[Editor’s note: “Wait for a Pullback Before Buying United Airlines (UAL) Stock” was originally published on April 9. It is regularly updated to include the most relevant information.]
United Airlines (NASDAQ:UAL) stock is bouncing back. Does that make shares a buy? Yes and no. The legacy carrier isn’t out of the woods yet. Stay-at-home order due to the novel coronavirus may soon start to expire. But the airline industry will continue to face headwinds as air travel could be depressed for quite some time.
The $2 trillion CARES Act did provide funding to help airlines like United shore up losses. But if air travel remains depressed through 2020, expect the industry to need additional capital to stay afloat.
On the other hand, it’s not too late to make a contrarian bet on United. Shares have started to move higher in recent days, but could go even higher as results wind up better than doom-and-gloom predictions.
So, what’s the verdict? Let’s dive in, and see whether you should join in on the rally, or take a wait-and-see approach.
Up in the Air for UAL Stock
It’s debatable whether coronavirus cases have peaked in the United States. But if you go by recent stock market price action, you’d think we’ve already gotten over the pandemic. Since late March, the S&P 500 (NYSEARCA:SPY) has rebounded nearly 35% from its lows.
Airline stocks have also joined in on the fun. With investors more confident we will soon “return to normal,” United has rebounded about 75% from its 52-week low, from $17.80 per share to around $31.15 per share. Is this merely speculation, or is the travel industry moving to a fast rebound from the pandemic?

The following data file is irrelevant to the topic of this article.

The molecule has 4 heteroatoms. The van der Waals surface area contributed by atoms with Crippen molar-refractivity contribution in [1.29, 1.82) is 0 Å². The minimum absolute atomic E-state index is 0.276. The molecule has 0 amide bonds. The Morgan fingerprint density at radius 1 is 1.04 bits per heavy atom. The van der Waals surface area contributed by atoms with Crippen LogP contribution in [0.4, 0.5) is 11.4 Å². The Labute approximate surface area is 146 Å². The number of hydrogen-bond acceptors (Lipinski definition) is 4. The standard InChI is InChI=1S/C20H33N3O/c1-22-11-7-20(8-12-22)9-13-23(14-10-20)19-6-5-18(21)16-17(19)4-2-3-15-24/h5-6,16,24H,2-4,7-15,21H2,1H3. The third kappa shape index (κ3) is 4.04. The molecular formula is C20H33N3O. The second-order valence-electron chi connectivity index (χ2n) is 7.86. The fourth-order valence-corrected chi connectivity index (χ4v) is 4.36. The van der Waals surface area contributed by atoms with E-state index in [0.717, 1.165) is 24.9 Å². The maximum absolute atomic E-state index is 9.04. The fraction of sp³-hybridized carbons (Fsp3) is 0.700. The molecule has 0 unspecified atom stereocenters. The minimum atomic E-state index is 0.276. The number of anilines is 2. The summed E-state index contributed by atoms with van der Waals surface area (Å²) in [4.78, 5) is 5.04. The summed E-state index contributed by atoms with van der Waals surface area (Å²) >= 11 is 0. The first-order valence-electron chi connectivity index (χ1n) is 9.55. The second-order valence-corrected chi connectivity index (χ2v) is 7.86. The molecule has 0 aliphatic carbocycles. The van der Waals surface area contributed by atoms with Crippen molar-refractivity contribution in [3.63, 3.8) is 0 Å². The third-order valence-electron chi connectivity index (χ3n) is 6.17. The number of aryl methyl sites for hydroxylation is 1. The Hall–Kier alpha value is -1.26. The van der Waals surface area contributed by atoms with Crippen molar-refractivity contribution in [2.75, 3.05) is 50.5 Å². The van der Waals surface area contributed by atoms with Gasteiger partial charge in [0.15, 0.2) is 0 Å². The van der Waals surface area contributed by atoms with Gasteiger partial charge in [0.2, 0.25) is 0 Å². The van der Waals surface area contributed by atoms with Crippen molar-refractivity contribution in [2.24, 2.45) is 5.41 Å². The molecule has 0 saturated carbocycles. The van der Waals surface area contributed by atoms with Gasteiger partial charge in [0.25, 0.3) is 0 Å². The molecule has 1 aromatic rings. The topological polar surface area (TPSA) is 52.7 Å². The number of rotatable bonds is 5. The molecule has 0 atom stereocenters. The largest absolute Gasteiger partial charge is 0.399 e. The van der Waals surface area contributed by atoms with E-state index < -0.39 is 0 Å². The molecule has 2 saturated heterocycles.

In short, it’s still up in the air. As this recent Barron’s article discussed, airlines like United may be doing worse than expected. As I discussed in a recent article on American Airlines (NASDAQ:AAL) stock, airlines may have to run flights at half-capacity to ensure passenger safety.
News like this makes it tough to want to jump into United. Especially after shares have climbed so quickly in recent weeks.
A Long Road to Recovery
Recently, industry leaders have indicated a rebound could be years in the making. Delta Airlines (NYSE:DAL) CEO Ed Bastian said it could take up to three years for air travel to recover. British Airways’ (OTCMKTS:BABWF) CEO also indicated recovery could take several years.
Bottom Line: Wait This One Out
With plenty of time to enter a position, a “wait-and-see” approach may be the best way to play United Airlines stock. Let markets absorb the upcoming earnings report, and any other developments that could indicate their prospects in the near term.
Thomas Niel, contributor to InvestorPlace, has written single-stock analysis for web-based publications since 2016. As of this writing, he did not hold a position in any of the aforementioned securities.